Monday, September 17, 2012

A Voyage to Arcturus by David Lindsay

Even the précis I read of David Lindsay’s 1920 classic A Voyage to Arcturus seemed to suggest that it was a predominantly an SF novel, not a fantasy one. However those who wrote the book that comprises the list I follow chose it as a Must Read Fantasy novel.

When I read a book I like it to have one of two crucial elements: a strong plot or really good characters. Preferably both. Unfortunately for me A Voyage to Arcturus contained neither.

It’s largely an SF exploration novel of the type that was popular at the time when it was written. It shares something with Edgar Rice Burrough’s opening Barsoom book; Princess of Mars, in that the main protagonist’s voyage to the fictional planet of Tormance, orbiting the real star of Arcturus has no basis in anything resembling science.

Once Maskull has arrived on Tormance, without his two fellow travellers; a native of the planet who goes by the name of Karg and an acquaintance of Maskull; Nightspore, he wanders across the planet, meeting and discussing philosophy with the locals he encounters. He never seems to get anything resembling an answer, merely discusses matters such as life, death, belief and love with them. Maskull himself has virtually no personality and seemingly no motivation or end goal for his ceaseless wandering. The characters that he meets are constructs who exist purely to give Maskull someone to bounce his ideas off. This makes it pretty difficult to form any sort of empathy for them, probably just as well because most of the people Maskull meets usually end up dead because of him.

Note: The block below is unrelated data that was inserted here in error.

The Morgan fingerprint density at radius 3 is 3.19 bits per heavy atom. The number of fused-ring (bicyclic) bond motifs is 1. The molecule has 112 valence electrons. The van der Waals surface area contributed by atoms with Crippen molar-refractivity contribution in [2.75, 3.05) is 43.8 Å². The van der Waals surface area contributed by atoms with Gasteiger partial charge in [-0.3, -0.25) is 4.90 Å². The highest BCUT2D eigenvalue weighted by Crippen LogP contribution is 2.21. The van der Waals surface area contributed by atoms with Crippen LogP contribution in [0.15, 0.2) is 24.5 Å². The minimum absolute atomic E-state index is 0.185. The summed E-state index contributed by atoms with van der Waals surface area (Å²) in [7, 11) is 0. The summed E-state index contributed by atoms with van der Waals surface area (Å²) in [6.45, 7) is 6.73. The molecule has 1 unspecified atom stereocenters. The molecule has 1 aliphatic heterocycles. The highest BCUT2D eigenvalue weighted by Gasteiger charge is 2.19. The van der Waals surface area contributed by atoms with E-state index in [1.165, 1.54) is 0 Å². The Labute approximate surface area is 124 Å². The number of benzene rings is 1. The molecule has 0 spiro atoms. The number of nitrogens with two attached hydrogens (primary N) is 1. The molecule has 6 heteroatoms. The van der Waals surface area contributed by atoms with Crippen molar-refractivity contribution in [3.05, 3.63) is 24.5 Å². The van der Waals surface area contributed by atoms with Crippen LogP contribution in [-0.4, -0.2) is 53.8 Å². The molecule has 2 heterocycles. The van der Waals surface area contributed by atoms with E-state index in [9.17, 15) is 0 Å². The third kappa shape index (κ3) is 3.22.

Lindsay gave his imagination full rein when describing the planet and the life forms on it, and this was quite good, although one had the impression he was only doing it to sort out his own ideas of what he had created. It read a lot like info dumping and didn’t integrate itself smoothly with the rest of the narrative. One idea I did like was that after sharing blood with a native or Tormance, Maskull started to become one physically. They were truly alien creatures with extra eyes and one extra hand and a protuberance on their heads that helped them to communicate.

I was left with a fairly flat empty feeling on completing it.

In a similar vein, although far more action packed and readable is Edgar Rice Burroughs’ Princess of Mars, which was recently turned into the film John Carter of Mars.

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